Irish Allege Bias by City Inspectors: Police Hunt for Suspects in King St. Assault

While two suspects in the beating of a city inspector continued to elude Boston Police, Dorchester's Irish community cast a dragnet of its own this week, searching for answers in what many residents have read as a crackdown on immigrant Irish.

Crackling with controversy stemming from the beating of an Inspectional Services official and rife with allegations of discrimination, the brouhaha left, as of Wednesday morning three Dorchester publicans waiting to reopen for business, and Irish community advocates ripping City Hall for ethnic profiling.

The events began to unfold on February 18, when an ISD employee was assaulted at a King Street residential address by two construction workers after approaching the work site to investigate possible violations and finding the general contractor not on the scene, according to Boston Police spokesman Officer John Boyle. When the inspector announced his intention to issue a stop-work order, the workers, rumored initially to be off-the-boat Irish, threatened the inspector verbally and punched and kicked him, Boyle said. He said the incident report contained no mention of Irish accents.

On Friday, Feb. 20, Desmond's Pub, Nash's Pub, and the Tara Pub, watering holes frequented by immigrant Irish laborers, were ordered closed until further notice by ISD, whose inspectors cited numerous imminent health violations. Infractions included exposed rodent bait, uncovered straws, sponges left on bar counters, and improper handwashing facilities.

Any correlation, the city maintains, is strictly coincidental.

"What has happened here is inexcusable," said City Councillor Maureen Feeney, who attended Wednesday's meeting. Feeney said she met with ISD Commissioner Kevin Joyce on Tuesday, but felt that "I got no information that made me feel in any way that [the closings] are not punitive.

"To close a business down, to threaten their livelihood over minor violations, whatever happened to the law?" Feeney asked.

"I don't know how it can be coincidence when you shut down three bars on Dorchester Avenue a few days after something like that happens," said Dorchester, state Rep. Martin Walsh, chairman of the House committee on Homeland Security.

"That's absolutely false," said ISD spokeswoman Lisa Timberlake, responding to allegations that ISD's decision to shut down Nash's, Desmond's, and the Tara represented retaliatory action for last week's beating. "That is not true."

Police sources backed ISD's claim that the incidents were unrelated.

But a local Irish media executive leveled strongly-worded charges against the city. Connell Gallagher, publisher of The Irish Emigrant, called the shutdowns "a blatant, racist attack on the Irish community."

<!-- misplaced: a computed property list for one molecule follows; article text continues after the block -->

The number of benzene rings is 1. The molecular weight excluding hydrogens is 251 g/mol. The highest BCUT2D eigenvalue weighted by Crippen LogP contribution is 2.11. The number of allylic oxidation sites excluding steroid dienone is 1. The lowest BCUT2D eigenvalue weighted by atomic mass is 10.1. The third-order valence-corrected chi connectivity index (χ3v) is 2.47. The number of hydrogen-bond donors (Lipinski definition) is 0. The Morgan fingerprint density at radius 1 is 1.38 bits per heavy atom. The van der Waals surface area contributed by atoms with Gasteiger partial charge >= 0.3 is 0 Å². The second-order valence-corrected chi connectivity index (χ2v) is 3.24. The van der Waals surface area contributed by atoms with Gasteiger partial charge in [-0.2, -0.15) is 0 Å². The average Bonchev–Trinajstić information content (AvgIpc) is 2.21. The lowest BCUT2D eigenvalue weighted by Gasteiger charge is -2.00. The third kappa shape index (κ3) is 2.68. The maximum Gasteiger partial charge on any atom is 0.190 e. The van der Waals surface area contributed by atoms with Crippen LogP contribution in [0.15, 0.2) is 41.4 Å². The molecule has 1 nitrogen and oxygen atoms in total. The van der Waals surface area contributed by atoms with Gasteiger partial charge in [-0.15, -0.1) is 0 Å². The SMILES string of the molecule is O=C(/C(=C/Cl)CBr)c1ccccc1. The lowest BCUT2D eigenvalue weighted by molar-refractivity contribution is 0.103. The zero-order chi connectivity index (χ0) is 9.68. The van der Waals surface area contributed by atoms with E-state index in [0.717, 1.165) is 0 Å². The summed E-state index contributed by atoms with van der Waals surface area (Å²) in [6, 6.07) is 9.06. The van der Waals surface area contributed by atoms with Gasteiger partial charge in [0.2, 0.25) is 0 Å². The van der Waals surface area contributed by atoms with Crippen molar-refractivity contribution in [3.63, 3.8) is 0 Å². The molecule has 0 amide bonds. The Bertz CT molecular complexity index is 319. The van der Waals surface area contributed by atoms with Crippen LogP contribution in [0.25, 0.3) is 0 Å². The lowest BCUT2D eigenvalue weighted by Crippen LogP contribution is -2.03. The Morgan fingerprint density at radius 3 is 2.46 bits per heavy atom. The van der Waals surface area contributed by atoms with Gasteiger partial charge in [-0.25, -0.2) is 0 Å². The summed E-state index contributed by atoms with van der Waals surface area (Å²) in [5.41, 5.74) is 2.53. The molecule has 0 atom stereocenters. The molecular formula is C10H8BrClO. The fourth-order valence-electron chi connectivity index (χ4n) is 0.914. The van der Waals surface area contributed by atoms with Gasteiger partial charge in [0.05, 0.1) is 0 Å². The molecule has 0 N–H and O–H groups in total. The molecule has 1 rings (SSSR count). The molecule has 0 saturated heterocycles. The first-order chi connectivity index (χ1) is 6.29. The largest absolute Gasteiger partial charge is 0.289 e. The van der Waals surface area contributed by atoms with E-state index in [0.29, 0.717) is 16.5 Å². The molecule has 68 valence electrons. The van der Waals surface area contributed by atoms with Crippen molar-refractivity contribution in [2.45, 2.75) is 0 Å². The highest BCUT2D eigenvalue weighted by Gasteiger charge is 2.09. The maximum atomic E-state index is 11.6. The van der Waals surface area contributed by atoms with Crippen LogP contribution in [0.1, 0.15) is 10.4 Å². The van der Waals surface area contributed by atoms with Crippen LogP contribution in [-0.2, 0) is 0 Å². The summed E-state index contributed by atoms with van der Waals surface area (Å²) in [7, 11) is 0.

"I have said that if this occurred in the Jewish community or the black community, there would be riots," Gallagher told reporters. He said that the three pub owners were "reluctant" to press such allegations because they could hinder future business dealings with the city.

Timberlake said the inspector, 48-year-old Joseph Murray, is recovering from his injuries, but said she wasn't sure if he was still hospitalized. "He's trying to get well," Timberlake said.

Boyle described one suspect as approximately 35 years old, 5'7", 210 pounds, with dark hair, and the other as approximately 23 years old, 5'7", 160 pounds, with a white T-shirt.

Capt. Thomas Lee, commander of Area C-11 where all of the incidents took place, said detectives had uncovered "no indication that the two perpetrators were Irish or Irish-American," and acknowledged the Irish community's concern.

Intermittently since the Wednesday afternoon incident, a marked car has kept watch over the site, 124 King St., a residential property that local sources said is owned by Robert Fedus. City assessing department files indicated that Fedus also owns properties on Sudan St. His lawyer did not immediately return a phone call Wednesday morning.

Lee said C-11 detectives would question Fedus regarding the identity of the workers.

Hearing official Dion Irish said Wednesday he would issue his decision that afternoon, which was expected to allow the bar owners to request another round of inspections and potentially open for business Wednesday night. Timberlake said the pubs could reopen immediately after passing inspections.

Peter Muse, attorney for Tara Pub owner William P. Kelly, said he thought the bar had been targeted on a Friday afternoon in order to maximize the negative impact on business before a weekend. Muse, who said similar code violations could be found at "any bar in Boston," pointed to a January 9 ISD report that inspector William Goodfellow agreed represented "a clean bill of health."

Ray Butler, owner of the Banshee Pub in Savin Hill, and Bill McCarty, manager of Emmets, appeared at the hearing in an apparent show of publican solidarity.

Joyce, a longtime ally of Mayor Thomas M. Menino, fell under heavy criticism last fall after the city paid $240,000 to settle a lawsuit filed by former ISD employee Julie Fothergill, who alleged that the ISD head ordered her to rig a city website contract.

A Boston Fire Department chaplain circulated outside the hearing room on the fourth floor of 1010 Massachusetts Avenue before the proceedings began., but Bill Desmond, proprietor of Desmond's Pub in St. Mark's, said he would wait until after the hearing to get his ashes.

"I don't want to get written up," Desmond said.


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